Christian Lacroix Begins Schiaparelli Revival

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Photo: Courtesy of Maison Schiaparelli

At long last, Italian fashion magnate Diego Della Valle has clarified the designer strategy for the storied house, whose trademarks and archives he purchased in 2006, and whose relaunch he announced after 2012's Schiaparelli-and-Prada-themed Costume Institute Gala. According to a press release, in July, Monsieur Christian Lacroix "will pay homage to the Schiap legend by interpreting her iconic creations while perpetuating her timeless image" with a fifteen-piece collection presented at 21 place Vendôme, Elsa's former headquarters.

Of the designer, Lacroix said, "In this persona incarnating a true aristocrat, one finds a spirit where mathematics and literature as well as poetry coexist: Elsa is a sacred sphinge who never ceases to interrogate us while offering us new enigmas as answers. Art, theater and cinema ... my wish is to reposition Elsa at the center of her maison and on the stage from which she once seduced the world." Lacroix is a smart pick to produce the first garments for the house in nearly six decades. True, he filed for bankruptcy in May 2009 and his own maison shuttered shortly thereafter, but experts claimed his business relied too much on couture to survive in a world of ready-to-wear and lower-priced accessories. Schiap is presenting him with an opportunity to do those things, and in July — likely during Paris Couture Week — no less.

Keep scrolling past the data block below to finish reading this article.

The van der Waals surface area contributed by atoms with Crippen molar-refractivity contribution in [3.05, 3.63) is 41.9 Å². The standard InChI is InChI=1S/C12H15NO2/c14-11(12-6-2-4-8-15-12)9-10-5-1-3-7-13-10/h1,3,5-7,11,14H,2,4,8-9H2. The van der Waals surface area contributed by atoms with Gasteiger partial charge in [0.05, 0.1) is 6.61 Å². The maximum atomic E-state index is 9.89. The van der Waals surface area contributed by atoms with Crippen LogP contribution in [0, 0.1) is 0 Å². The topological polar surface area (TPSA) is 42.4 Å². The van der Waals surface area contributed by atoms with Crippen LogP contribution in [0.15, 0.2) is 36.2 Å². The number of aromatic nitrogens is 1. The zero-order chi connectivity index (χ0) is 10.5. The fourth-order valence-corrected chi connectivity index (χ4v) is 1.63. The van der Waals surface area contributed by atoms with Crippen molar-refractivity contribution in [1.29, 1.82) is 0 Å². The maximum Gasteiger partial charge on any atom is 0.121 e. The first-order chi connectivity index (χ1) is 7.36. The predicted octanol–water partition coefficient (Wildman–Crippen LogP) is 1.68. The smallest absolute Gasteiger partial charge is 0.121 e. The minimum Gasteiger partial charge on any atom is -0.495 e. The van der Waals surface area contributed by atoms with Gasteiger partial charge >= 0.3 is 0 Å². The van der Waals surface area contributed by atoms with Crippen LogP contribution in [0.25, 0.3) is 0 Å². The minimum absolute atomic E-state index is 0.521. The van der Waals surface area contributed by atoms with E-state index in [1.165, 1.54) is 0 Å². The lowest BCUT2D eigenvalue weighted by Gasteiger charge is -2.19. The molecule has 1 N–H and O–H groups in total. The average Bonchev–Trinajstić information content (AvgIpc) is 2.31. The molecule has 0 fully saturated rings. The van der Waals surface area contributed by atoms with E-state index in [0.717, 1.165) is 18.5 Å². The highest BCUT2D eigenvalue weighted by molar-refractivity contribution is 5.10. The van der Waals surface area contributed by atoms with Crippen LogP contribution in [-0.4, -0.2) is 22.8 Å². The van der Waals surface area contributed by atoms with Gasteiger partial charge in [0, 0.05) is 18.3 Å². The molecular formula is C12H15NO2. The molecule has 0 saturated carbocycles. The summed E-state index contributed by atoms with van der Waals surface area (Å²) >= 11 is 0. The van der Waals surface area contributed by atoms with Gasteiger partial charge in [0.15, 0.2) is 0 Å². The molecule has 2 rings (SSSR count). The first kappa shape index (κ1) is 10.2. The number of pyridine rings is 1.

Following Lacroix's homage, "a long series of different artist contributions [will take] place in succession at the Schiaparelli Maison," and, "the maison will also develop collections by the future artistic director of the Schiaparelli maison," per the release. Della Valle and co. might be on to something with the "series of different artist contributions." Schiap was so affiliated with the characters of the thirties and forties (Man Ray, Jean Cocteau, Marcel Duchamp, Salvador Dalí, Marlene Dietrich, and Mae West, to name a few), that tasking a single designer with emulating her M.O. would be too much. Plus, a truly shocking artistic director is hard to come by these days.